Our View: Public officials do well when taking the high road




Writing tips for when you are angry.


1. Pour out your emotions, leaving no doubt about how deeply you are offended by the other person's conduct/comments.


2. Be sure to make it personal with a lot of "why don't you?" references.



3. Close document. Wait 30 seconds then add a few "furthermores" and "another things."


4. Hit the delete key.


We are reminded of these tips by Columbus Chief Operations Officer David Armstrong's letter to the editor last week in response to a letter to the editor published the previous day from Columbus resident Bob Raymond.


Raymond wrote about his experience with a homeless woman he had encountered. When he called the Columbus Police Department to ask for an officer to give the woman a ride to a hotel room that had been provided to her, he was told CPD policy wouldn't allow it due to COVID. He criticized the police for not helping someone in need.


He concluded the letter by writing: "... In Columbus, (police) can arrest someone for not wearing a mask, put them in their car and take them to jail but they can't give a woman, wearing a mask, a ride to a homeless shelter.


We pause here to acknowledge that it can be difficult to suffer insult in silence, especially when you feel the criticism is unfair or unkind. No doubt, public officials are subject to a fair share of criticism, sometimes warranted, other times not. Public service can be a thankless job.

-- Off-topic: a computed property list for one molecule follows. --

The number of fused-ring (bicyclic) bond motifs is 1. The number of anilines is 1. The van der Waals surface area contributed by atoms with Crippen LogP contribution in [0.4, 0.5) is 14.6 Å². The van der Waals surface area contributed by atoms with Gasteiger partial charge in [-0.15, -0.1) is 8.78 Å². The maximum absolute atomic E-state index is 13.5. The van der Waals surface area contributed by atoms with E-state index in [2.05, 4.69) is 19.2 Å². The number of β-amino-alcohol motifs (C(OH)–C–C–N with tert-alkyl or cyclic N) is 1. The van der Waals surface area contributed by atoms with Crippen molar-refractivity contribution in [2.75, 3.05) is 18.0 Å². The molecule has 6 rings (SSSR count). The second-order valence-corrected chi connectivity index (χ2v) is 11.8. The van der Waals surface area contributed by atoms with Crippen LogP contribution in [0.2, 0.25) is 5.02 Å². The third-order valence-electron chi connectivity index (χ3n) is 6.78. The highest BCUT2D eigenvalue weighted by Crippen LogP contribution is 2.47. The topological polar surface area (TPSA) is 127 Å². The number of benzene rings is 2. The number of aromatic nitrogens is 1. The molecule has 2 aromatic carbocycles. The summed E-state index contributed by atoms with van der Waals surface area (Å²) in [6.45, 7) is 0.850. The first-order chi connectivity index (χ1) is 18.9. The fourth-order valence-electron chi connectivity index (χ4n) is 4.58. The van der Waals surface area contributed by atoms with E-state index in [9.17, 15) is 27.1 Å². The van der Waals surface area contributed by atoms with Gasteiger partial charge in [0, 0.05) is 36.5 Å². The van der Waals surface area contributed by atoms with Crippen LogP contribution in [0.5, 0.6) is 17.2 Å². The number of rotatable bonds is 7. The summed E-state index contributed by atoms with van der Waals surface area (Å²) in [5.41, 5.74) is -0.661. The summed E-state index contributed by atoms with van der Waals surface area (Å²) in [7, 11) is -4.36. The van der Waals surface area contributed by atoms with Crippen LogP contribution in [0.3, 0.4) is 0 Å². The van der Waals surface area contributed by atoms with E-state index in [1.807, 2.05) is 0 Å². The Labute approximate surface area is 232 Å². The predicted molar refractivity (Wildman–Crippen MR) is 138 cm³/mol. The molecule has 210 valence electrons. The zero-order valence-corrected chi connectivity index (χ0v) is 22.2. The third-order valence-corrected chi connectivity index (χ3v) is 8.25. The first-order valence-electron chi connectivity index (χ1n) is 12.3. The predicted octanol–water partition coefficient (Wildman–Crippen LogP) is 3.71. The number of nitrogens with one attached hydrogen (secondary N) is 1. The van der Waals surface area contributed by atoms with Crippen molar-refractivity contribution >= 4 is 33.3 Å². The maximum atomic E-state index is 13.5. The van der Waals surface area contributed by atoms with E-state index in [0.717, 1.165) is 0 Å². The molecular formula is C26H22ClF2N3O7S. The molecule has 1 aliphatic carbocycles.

Armstrong's letter made that pretty clear.


Armstrong called Raymond's letter "asinine" and assuming Raymond did not give the woman a ride, wrote: "Well, sir, if that's not hypocrisy, then I don't know what is. Ebenezer Scrooge would have been very proud of."


If this were an exchange between two private citizens, we would be inclined to accept the tit-for-tat tone. But when public servants respond in such fashion, it may produce a chilling effect among residents. We believe that citizens have every right to level criticism toward city officials and that when city officials respond in anger, those officials undermine their own standing in the community.


We suspect, but do not know, that if Armstrong had followed the above writing tips, he may have decided not to respond at all or, if he did choose to respond, he would have confined his response to citing the policy in question and explaining why that policy had been implemented.


Readers would then be free to agree with the policy or disagree, but at the very least, they would have been provided some insight and the end result would be of some value.


As published, however, Armstrong's letter shed plenty of heat, but no light.


There's no value in that.




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